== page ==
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Giesler Coat of Arms / Giesler Family Crest

Giesler Coat of Arms / Giesler Family Crest

The surname of GIESLER originally a Norman personal name composed of the elements GISIL (hostage, noble youth) and BERHT (bright, famous). The name meant 'the son of Giselbert'. This given name enjoyed considerable popularity in England in the Middle Ages, partly as a result of the fame of St. Gilbert of Sempringham (1085-1189) the founder of the only native monastic order. This at one time had over twenty houses, but became extinct on the Dissolution of the Monasteries. The name has numerous variant spellings which include GEISSLER, GIESSLER, GILBERD, GILBEART, JELBART, GIESEBRECHT, GELBERT, GIJSEN and GIBBE to name but a few. Surnames as we know them today were first assumed in Europe from the 11th to the 15th Century. The employment in the use of a second name was a custom that was first introduced from the Normans. They themselves had not long before adopted them. It became, in course of time, a mark of gentler blood, and it was deemed a disgrace for gentlemen to have but one single name, as the meaner sort had. At first the coat of arms was a practical matter which served a function on the battlefield and in tournaments. With his helmet covering his face, and armour encasing the knight from head to foot, the only means of identification for his followers, was the insignia painted on his shield and embroidered on his surcoat, the flowing and draped garment worn over the armour. French, or rather Norman French, was the language of the aristocracy and the upper classes in England at the time fixed surnames were being developed, it is therefore not surprising that many of our well-known family names are derived from French words. Originally only Christian or personal names were used, and although a few came into being during the 10th century, surnames were not widely used until much later, when people began to realize the prestige of having a second name. As early as the year 1100, it was quite common for English people to give French names to their children, and the earliest instances are found among the upper classes, both the clergy and the patrician families. The Norman-French names used were generally the names most commonly used by the Normans, who had introduced them into England during the Norman Invasion of William the Conqueror in 1066. A notable member of this name was Heinrich GEISSLER (l8l4-79) German inventor, born in Saxony. He became a glass-blower and settled in Bonn in l854. The Geissler tube, by which the passage of electricity through rarefied gases can be seen and the Geissler mercury pump, are among his inventions.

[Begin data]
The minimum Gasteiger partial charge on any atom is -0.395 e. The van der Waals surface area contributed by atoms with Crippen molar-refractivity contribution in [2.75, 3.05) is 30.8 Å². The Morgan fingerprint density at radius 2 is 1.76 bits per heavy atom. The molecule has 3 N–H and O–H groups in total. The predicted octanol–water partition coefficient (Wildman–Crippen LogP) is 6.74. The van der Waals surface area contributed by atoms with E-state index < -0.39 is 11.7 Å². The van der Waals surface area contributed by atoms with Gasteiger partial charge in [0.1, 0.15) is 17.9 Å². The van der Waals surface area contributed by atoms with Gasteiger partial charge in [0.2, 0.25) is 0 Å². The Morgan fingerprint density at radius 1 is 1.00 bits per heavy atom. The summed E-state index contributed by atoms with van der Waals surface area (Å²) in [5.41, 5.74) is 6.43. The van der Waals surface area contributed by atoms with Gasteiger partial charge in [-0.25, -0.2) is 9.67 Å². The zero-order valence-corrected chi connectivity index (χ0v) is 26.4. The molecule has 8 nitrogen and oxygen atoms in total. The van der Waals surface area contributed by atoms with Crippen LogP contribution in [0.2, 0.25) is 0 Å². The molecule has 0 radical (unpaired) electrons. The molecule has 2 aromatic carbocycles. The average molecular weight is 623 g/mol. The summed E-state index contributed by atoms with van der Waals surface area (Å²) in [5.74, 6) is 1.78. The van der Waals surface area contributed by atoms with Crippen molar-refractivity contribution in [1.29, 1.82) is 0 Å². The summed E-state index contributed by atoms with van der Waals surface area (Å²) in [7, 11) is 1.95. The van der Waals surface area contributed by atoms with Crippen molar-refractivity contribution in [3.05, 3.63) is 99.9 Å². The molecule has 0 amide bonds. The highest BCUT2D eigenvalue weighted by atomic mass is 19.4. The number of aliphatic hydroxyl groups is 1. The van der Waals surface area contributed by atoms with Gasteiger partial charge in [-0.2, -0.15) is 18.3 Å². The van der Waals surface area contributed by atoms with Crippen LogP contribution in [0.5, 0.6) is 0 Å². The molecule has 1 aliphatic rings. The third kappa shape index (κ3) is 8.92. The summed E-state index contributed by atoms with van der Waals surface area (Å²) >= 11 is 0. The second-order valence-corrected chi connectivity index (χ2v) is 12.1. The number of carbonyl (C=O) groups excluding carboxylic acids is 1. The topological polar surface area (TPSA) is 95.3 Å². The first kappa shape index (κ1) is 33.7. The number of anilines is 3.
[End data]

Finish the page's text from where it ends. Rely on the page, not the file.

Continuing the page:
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Last Updated: January 15th, 2021

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